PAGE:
Introduction

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John Cheever 1912–1982

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American short story writer and novelist.

Cheever's fictional world is suburban New York and New England, and his typical characters are of the upper middle class. This closed, serene social milieu often contrasts sharply with the chaos and despair experienced by his characters. Overall, Cheever is a humanist; he believes in the rejuvenative power of love and treats his protagonists with compassion. Wit and elegance are consistently present in his prose.

Cheever received his first significant critical attention for The Wapshot Chronicle, which won the National Book Award in 1958. The Stories of John Cheever, a collection of all of Cheever's previously published short fiction and some new material, reenforced his reputation as a major American writer. This volume won several major literary awards in 1979, including a Pulitzer Prize and a National Book Critics' Circle Award.

Cheever's last work, Oh What a Paradise It Seems, written before his recent death, is a novella which addresses familiar Cheeveresque themes of redemption and rejuvenation. Although critical reception of this recent book is varied, the consistent quality of the Cheever canon has indisputably placed Cheever among the ranks of America's great storytellers.

(See also CLC, Vols. 3, 7, 8, 11, 15; Contemporary Authors, Vols. 7-8, rev. ed., Vol. 106, rev. ed. [obituary]; Contemporary Authors New Revision Series, Vol. 5; Dictionary of Literary Biography, Vol. 2; Dictionary of Literary Biography Yearbook: 1980.)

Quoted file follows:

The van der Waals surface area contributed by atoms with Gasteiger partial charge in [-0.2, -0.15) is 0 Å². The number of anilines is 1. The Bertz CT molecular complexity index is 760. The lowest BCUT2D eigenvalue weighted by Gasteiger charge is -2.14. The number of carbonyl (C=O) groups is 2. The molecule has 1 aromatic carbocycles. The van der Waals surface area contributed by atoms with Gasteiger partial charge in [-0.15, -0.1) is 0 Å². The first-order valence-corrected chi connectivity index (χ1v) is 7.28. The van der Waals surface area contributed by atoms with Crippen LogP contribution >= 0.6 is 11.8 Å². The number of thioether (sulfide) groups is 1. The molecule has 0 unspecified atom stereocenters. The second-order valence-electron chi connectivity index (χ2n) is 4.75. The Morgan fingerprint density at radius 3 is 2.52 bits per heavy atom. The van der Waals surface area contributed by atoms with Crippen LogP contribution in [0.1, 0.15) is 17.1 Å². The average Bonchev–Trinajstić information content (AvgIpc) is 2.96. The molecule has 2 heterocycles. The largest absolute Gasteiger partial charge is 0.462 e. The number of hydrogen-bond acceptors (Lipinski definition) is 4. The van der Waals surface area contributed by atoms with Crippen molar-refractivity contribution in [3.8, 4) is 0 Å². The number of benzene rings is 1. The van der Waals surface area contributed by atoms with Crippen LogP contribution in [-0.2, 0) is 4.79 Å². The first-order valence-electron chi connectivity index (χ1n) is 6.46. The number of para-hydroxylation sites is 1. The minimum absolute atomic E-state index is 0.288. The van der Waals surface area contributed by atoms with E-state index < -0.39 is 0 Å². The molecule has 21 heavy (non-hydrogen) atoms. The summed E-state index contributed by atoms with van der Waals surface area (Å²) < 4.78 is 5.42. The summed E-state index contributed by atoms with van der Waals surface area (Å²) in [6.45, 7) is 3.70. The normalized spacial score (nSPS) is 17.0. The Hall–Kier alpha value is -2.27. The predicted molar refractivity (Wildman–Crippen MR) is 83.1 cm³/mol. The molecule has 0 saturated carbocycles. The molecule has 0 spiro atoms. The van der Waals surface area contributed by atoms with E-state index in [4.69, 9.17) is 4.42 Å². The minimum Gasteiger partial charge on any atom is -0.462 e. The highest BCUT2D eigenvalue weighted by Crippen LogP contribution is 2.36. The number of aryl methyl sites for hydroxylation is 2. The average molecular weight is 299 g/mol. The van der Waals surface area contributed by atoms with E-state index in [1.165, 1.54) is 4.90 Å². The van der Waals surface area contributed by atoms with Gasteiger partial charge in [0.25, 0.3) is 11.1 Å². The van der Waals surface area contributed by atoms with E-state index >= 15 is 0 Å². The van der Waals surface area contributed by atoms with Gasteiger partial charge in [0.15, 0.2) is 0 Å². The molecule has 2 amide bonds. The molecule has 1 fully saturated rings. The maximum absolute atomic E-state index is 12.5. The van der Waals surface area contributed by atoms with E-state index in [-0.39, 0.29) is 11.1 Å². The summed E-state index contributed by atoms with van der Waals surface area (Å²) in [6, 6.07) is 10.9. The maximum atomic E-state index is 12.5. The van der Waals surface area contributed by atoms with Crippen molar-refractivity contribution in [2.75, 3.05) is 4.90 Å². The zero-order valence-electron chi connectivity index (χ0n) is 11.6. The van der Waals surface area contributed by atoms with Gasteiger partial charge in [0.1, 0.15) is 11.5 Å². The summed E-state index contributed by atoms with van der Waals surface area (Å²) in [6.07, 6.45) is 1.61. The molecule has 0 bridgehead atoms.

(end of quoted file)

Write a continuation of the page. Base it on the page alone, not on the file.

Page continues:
Charles Nicol

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Last Updated on May 6, 2015, by eNotes Editorial. Word Count: 377

Cheever is placed just before Chekhov, another fine writer of short stories, in the fiction section of your public library, and the tempting criticism of the Wapshot novels is that they sometimes seem to be paste-ups of minimally connected stories. Bullet Park, a novel with a clean plot line, the convergence of hammer and nail, resists this temptation to digress. We are nevertheless ultimately disappointed, for while Cheever's writing retains its brilliance, his plot is not at all convincing, depending as it does upon the motivation of Hammer, a most unsuccessful character. Hammer's madness is apparent only in his plans for an absurd murder. Can it be Cheever's intention to argue that murder involves little aberration in a man's personality, or is there a previously unsuspected limitation to Cheever's imagination? This lack is made far more obvious when Hammer, for a third of the novel, tells his own story. From Poe through Faulkner and Nabokov, American authors have delighted in projecting variant images of the world through the eyes of the child, the idiot, and the lunatic. Yet the world of Hammer is pretty much the same as the world of Cheever in the rest of the novel. Nothing seems to have been gained through that first-person interlude, and a lot has been lost, including our confidence in the motivation of the character most crucial to the plot. No doubt Cheever intends to show that experiences today are fragmentary and that people no longer possess—if they ever did—a unified personality, yet if Hammer has only the vaguest of notions about why he wanted to commit murder, and discusses his actions with both detachment and distaste, we may justifiably ask why we should listen to him at all.

Curiously, the novel is more than half finished before the main plot and the character of Hammer begin to be important, and this first half is the more pleasant part. It is always strange to read a novel that weakens toward the end; we blame ourselves for its deterioration. Highly recommended for those who never finish one book before they start another. (p. 98)

Charles Nicol, "Salvation in the Suburbs," in The Atlantic Monthly (copyright © 1969, by The Atlantic Monthly Company, Boston,...

(The entire section contains 7527 words.)

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